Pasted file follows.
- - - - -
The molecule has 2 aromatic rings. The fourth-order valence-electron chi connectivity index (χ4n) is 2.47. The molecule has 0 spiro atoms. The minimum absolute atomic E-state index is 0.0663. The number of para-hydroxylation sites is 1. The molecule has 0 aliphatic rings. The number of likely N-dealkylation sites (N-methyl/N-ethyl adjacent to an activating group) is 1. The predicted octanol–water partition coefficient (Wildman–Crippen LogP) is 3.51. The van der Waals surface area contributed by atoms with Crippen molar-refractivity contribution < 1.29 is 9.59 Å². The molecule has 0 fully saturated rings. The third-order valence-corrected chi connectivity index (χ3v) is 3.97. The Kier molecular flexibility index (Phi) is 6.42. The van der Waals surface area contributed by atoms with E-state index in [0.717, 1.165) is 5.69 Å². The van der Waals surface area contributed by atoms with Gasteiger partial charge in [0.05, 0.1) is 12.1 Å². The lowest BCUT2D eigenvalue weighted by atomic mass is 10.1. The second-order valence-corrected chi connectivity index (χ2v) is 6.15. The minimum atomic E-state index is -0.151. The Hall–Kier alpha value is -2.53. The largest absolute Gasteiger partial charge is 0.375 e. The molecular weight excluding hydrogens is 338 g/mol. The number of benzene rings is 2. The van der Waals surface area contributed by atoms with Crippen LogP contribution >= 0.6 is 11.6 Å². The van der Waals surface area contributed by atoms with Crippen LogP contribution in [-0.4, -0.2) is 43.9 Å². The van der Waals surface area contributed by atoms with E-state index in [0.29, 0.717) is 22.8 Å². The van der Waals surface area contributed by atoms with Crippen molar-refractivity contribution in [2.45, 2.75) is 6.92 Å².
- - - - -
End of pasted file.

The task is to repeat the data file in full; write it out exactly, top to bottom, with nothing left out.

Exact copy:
The molecule has 2 aromatic rings. The fourth-order valence-electron chi connectivity index (χ4n) is 2.47. The molecule has 0 spiro atoms. The minimum absolute atomic E-state index is 0.0663. The number of para-hydroxylation sites is 1. The molecule has 0 aliphatic rings. The number of likely N-dealkylation sites (N-methyl/N-ethyl adjacent to an activating group) is 1. The predicted octanol–water partition coefficient (Wildman–Crippen LogP) is 3.51. The van der Waals surface area contributed by atoms with Crippen molar-refractivity contribution < 1.29 is 9.59 Å². The molecule has 0 fully saturated rings. The third-order valence-corrected chi connectivity index (χ3v) is 3.97. The Kier molecular flexibility index (Phi) is 6.42. The van der Waals surface area contributed by atoms with E-state index in [0.717, 1.165) is 5.69 Å². The van der Waals surface area contributed by atoms with Gasteiger partial charge in [0.05, 0.1) is 12.1 Å². The lowest BCUT2D eigenvalue weighted by atomic mass is 10.1. The second-order valence-corrected chi connectivity index (χ2v) is 6.15. The minimum atomic E-state index is -0.151. The Hall–Kier alpha value is -2.53. The largest absolute Gasteiger partial charge is 0.375 e. The molecular weight excluding hydrogens is 338 g/mol. The number of benzene rings is 2. The van der Waals surface area contributed by atoms with Crippen LogP contribution >= 0.6 is 11.6 Å². The van der Waals surface area contributed by atoms with Crippen LogP contribution in [-0.4, -0.2) is 43.9 Å². The van der Waals surface area contributed by atoms with E-state index in [0.29, 0.717) is 22.8 Å². The van der Waals surface area contributed by atoms with Crippen molar-refractivity contribution in [2.45, 2.75) is 6.92 Å².